Dane: A kid draws a doodle of a gun and the school gives him a three day suspension. A bully beats a boy to the point that he needs to be put in a two week coma and he gets a two day suspension, with no charges filed. Is the school system also in Obama's pocket????? This is outrageous.
 
2013-02-08 08:22:23 PM
Wake it off...
 
2013-02-08 08:28:33 PM

OnlyM3: Liberal school logic: Put kid in coma = 2 day suspension
"L" shaped bit of paper or draw a cartoon of a gun = 5 day suspension

Actions speak so loudly.


OnlyM3 logic: anything that ever happens = LIBS LIBS LIBS LIBS
Anything that doesn't happen = LIBS LIBS LIBS LIBS

Retards speak so loudly.
 
2013-02-08 09:24:02 PM

letrole: In Sweden, bullies are identified early on in grade school. Rather than suppress the trait, the bullies are taught to think of themselves as 'sheep dogs', and their classmates are the flock they protect. They still 'bully' and sometimes berate, but with their behaviour corrected to a useful or at least more benign role.

Same bully, same jackass really, but he's picking on you for cutting class instead of how you comb your hair.


So, police academy prep classes.  How farsighted!
 
2013-02-08 09:29:38 PM

Deucednuisance: ChaoticLimbs: People fall down and sometimes damage their brains. If you shoved past someone to get on the subway, and as a result, he fell down and was stepped on and died, did you kill that person? No. But it's your fault that he died.
Shoving a person and murdering a person are different. Both are bad, but one is murder and one is rudeness or assault.

This is what I love about Fark.

Where people who don't know what they're talking about get to definitively explain the law.

And get every particular 100-percent wrong.

Shoe past someone and they fall and subsequently die.  Did you "kill" him?  Yes.

Assault someone and they eventually die as a result?  That's Murder.

Congratulations.  You are 100-percent wrong.

Go to the rear of the class.


Truly. I've read of a guy who died decades after being shot and his shooter was charged with murder.  Bullet was too risky to remove, eventually shifted and killed him.
 
2013-02-08 10:41:32 PM

kendelrio: Is it time to have a discussion about banning sixth-graders?


as this crime was committed with bare hands and feet (which according to the FBI are responsible for more murders and violent crimes than rifles) we should force all children should be strapped to a gurney with only one hand free for writing so that this can never happen again.
 
2013-02-09 01:04:21 AM

edmo: Does someone have to get shot before they'll call the police?


No, just draw a facsimile of a gun.

/The police response to an incident at a school is the inverse of the police response to the same incident in the real world.
 
2013-02-09 02:22:01 AM
You have to respect the control this boy's parents and family have, because Lord knows if this happened to my nephew I'd snap the evil little bastard's necks. If I didn't someone else would. There is no 'turn the other cheek' when it comes to someone doing this. Someone needs to set upa fundraiser for them. I cannot imagine what they're going through. If the internet community can raise $20K for a Devon Dudley looking douche mall cop then surely something can be done for these people.
 
2013-02-09 10:29:44 AM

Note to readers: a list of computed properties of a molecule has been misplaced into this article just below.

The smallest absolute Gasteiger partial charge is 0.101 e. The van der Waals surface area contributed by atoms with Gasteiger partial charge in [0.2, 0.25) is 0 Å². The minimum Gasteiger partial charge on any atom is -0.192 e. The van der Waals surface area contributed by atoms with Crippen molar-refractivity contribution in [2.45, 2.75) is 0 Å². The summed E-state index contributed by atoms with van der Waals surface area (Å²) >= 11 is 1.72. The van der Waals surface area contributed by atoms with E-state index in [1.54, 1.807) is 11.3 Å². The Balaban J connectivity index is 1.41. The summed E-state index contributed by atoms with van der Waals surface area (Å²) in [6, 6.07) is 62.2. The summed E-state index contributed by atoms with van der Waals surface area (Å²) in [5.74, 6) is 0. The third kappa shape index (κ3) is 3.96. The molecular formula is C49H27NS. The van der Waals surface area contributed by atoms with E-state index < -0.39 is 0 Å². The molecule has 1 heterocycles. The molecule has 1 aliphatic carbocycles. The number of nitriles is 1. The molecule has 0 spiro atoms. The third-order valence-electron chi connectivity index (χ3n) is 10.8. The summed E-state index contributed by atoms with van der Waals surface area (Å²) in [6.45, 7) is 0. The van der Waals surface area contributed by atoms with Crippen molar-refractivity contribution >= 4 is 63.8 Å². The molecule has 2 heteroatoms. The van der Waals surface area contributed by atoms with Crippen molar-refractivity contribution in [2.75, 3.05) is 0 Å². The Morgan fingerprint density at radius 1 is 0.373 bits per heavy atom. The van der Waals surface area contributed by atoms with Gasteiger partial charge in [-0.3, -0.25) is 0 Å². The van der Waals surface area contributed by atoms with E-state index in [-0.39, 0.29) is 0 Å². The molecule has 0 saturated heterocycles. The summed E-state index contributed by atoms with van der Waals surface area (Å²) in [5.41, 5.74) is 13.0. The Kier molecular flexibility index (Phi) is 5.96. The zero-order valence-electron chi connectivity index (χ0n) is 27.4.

occamswrist: trappedspirit: kindms: And dad says bullying. They only suspended the other kid 2 days which sort of indicates there might be more to this story

This is fark.  There is always more to the story.  We just back into our respective corners of assumption about what those other factors are and fling poo at people for having backed into a different corner.

Haha so right you are!  It helps to not really care one way or the other if you want to see more sides to an argument.


i think the part of the story that gets ignored is what caused the harm.  he got knocked down, which caused a concussion.  i know people who have fallen, without the assistance of bullies, and suffered concussions.  the thing about head injuries is that they are unpredictable and can be lethal, even when the cause didn't seem to be that much.
 
2013-02-09 01:42:44 PM

PsiChick: I agree, but this is a child. Expulsion would probably be the proper punishment here, and leaving it up to the parents of the injured child if they want to press charges. Children are very farking stupid, and we as a society need to take that into account. The bully certainly should be punished, but not held to the same standard as an adult, because, let's face it--he's not, and it would be ridiculous to expect children, who normally get into fights, have any idea that they could cause a medical condition.

Like I said, expel him and make the rest up to the bullied child's parents. That would probably be enough.



I agree that the school is limited in terms of dealing with a case of this nature, but I think it should be a police matter regardless of wether or not the parents file a complaint.  Although allowances must be made for children, this case is severe enough to warrant that the facts be brought to a juvenile court to determine the proper consequences. In cases where children are extremely violent and out of control they may need to be placed in a different setting so that they may be rehabilitated.  Ideally, juvie would include treatment and supervision by those who could correct such behavior. In practice, juvie may not be ideal either, but the need for reform is a seperate issue.  The general population deserves to be protected.  I hope the parents go to the police and file a complaint. If they don't, maybe the police should investigate on their own.